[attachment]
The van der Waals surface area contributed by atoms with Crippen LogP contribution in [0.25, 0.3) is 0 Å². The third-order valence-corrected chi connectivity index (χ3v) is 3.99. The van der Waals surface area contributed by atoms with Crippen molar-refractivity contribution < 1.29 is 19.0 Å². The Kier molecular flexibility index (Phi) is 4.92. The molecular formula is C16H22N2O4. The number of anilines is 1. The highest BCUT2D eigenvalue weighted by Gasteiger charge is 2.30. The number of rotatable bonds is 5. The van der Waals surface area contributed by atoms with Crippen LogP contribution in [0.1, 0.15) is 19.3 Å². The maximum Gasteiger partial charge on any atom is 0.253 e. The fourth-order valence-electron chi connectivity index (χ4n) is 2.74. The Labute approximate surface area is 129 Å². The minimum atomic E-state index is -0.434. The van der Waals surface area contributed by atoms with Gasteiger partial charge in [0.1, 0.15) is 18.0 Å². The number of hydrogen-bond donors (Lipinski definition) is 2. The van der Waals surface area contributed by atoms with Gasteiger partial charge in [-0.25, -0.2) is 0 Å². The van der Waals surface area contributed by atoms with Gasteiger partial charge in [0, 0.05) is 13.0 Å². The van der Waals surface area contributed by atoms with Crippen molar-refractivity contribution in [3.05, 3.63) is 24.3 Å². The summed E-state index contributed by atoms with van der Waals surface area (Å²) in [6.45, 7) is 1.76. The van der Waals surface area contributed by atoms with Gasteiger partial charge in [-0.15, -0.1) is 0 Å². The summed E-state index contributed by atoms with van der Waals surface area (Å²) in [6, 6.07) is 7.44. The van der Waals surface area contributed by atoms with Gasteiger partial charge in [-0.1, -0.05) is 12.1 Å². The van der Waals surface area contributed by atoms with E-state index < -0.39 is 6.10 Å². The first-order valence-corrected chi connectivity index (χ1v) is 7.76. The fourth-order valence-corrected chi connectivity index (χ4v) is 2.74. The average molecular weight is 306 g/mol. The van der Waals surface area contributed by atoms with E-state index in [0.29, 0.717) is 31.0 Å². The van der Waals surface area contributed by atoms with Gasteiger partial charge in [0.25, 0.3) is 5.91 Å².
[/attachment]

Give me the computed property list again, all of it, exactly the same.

The van der Waals surface area contributed by atoms with Crippen LogP contribution in [0.25, 0.3) is 0 Å². The third-order valence-corrected chi connectivity index (χ3v) is 3.99. The van der Waals surface area contributed by atoms with Crippen molar-refractivity contribution < 1.29 is 19.0 Å². The Kier molecular flexibility index (Phi) is 4.92. The molecular formula is C16H22N2O4. The number of anilines is 1. The highest BCUT2D eigenvalue weighted by Gasteiger charge is 2.30. The number of rotatable bonds is 5. The van der Waals surface area contributed by atoms with Crippen LogP contribution in [0.1, 0.15) is 19.3 Å². The maximum Gasteiger partial charge on any atom is 0.253 e. The fourth-order valence-electron chi connectivity index (χ4n) is 2.74. The Labute approximate surface area is 129 Å². The minimum atomic E-state index is -0.434. The van der Waals surface area contributed by atoms with Gasteiger partial charge in [0.1, 0.15) is 18.0 Å². The number of hydrogen-bond donors (Lipinski definition) is 2. The van der Waals surface area contributed by atoms with Gasteiger partial charge in [-0.25, -0.2) is 0 Å². The van der Waals surface area contributed by atoms with Gasteiger partial charge in [0, 0.05) is 13.0 Å². The van der Waals surface area contributed by atoms with Crippen molar-refractivity contribution in [3.05, 3.63) is 24.3 Å². The summed E-state index contributed by atoms with van der Waals surface area (Å²) in [6.45, 7) is 1.76. The van der Waals surface area contributed by atoms with Gasteiger partial charge in [-0.15, -0.1) is 0 Å². The summed E-state index contributed by atoms with van der Waals surface area (Å²) in [6, 6.07) is 7.44. The van der Waals surface area contributed by atoms with Gasteiger partial charge in [-0.1, -0.05) is 12.1 Å². The van der Waals surface area contributed by atoms with E-state index < -0.39 is 6.10 Å². The first-order valence-corrected chi connectivity index (χ1v) is 7.76. The fourth-order valence-corrected chi connectivity index (χ4v) is 2.74. The average molecular weight is 306 g/mol. The van der Waals surface area contributed by atoms with E-state index in [0.29, 0.717) is 31.0 Å². The van der Waals surface area contributed by atoms with Gasteiger partial charge in [0.25, 0.3) is 5.91 Å².